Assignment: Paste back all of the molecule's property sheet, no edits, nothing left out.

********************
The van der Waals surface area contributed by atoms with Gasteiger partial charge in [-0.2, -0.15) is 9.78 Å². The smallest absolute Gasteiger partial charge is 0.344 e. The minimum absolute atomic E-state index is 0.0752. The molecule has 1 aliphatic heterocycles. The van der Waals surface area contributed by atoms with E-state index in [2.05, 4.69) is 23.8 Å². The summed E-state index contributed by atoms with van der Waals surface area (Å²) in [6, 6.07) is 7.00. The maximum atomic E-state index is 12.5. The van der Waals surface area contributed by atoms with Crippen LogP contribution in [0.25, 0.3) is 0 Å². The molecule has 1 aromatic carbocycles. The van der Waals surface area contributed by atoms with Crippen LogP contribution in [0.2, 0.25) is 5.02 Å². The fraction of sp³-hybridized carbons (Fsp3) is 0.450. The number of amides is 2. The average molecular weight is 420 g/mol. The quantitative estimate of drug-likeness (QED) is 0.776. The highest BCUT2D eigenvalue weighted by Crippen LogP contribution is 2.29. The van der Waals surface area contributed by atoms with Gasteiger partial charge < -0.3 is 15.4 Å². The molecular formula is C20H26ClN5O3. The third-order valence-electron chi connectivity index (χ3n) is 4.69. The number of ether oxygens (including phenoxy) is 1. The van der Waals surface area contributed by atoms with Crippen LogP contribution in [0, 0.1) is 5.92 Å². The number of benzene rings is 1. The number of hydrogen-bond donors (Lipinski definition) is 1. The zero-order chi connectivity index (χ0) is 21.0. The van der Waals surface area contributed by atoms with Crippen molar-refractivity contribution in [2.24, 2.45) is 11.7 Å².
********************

The van der Waals surface area contributed by atoms with Gasteiger partial charge in [-0.2, -0.15) is 9.78 Å². The smallest absolute Gasteiger partial charge is 0.344 e. The minimum absolute atomic E-state index is 0.0752. The molecule has 1 aliphatic heterocycles. The van der Waals surface area contributed by atoms with E-state index in [2.05, 4.69) is 23.8 Å². The summed E-state index contributed by atoms with van der Waals surface area (Å²) in [6, 6.07) is 7.00. The maximum atomic E-state index is 12.5. The van der Waals surface area contributed by atoms with Crippen LogP contribution in [0.25, 0.3) is 0 Å². The molecule has 1 aromatic carbocycles. The van der Waals surface area contributed by atoms with Crippen LogP contribution in [0.2, 0.25) is 5.02 Å². The fraction of sp³-hybridized carbons (Fsp3) is 0.450. The number of amides is 2. The average molecular weight is 420 g/mol. The quantitative estimate of drug-likeness (QED) is 0.776. The highest BCUT2D eigenvalue weighted by Crippen LogP contribution is 2.29. The van der Waals surface area contributed by atoms with Gasteiger partial charge < -0.3 is 15.4 Å². The molecular formula is C20H26ClN5O3. The third-order valence-electron chi connectivity index (χ3n) is 4.69. The number of ether oxygens (including phenoxy) is 1. The van der Waals surface area contributed by atoms with Crippen LogP contribution in [0, 0.1) is 5.92 Å². The number of benzene rings is 1. The number of hydrogen-bond donors (Lipinski definition) is 1. The zero-order chi connectivity index (χ0) is 21.0. The van der Waals surface area contributed by atoms with Crippen molar-refractivity contribution in [2.24, 2.45) is 11.7 Å².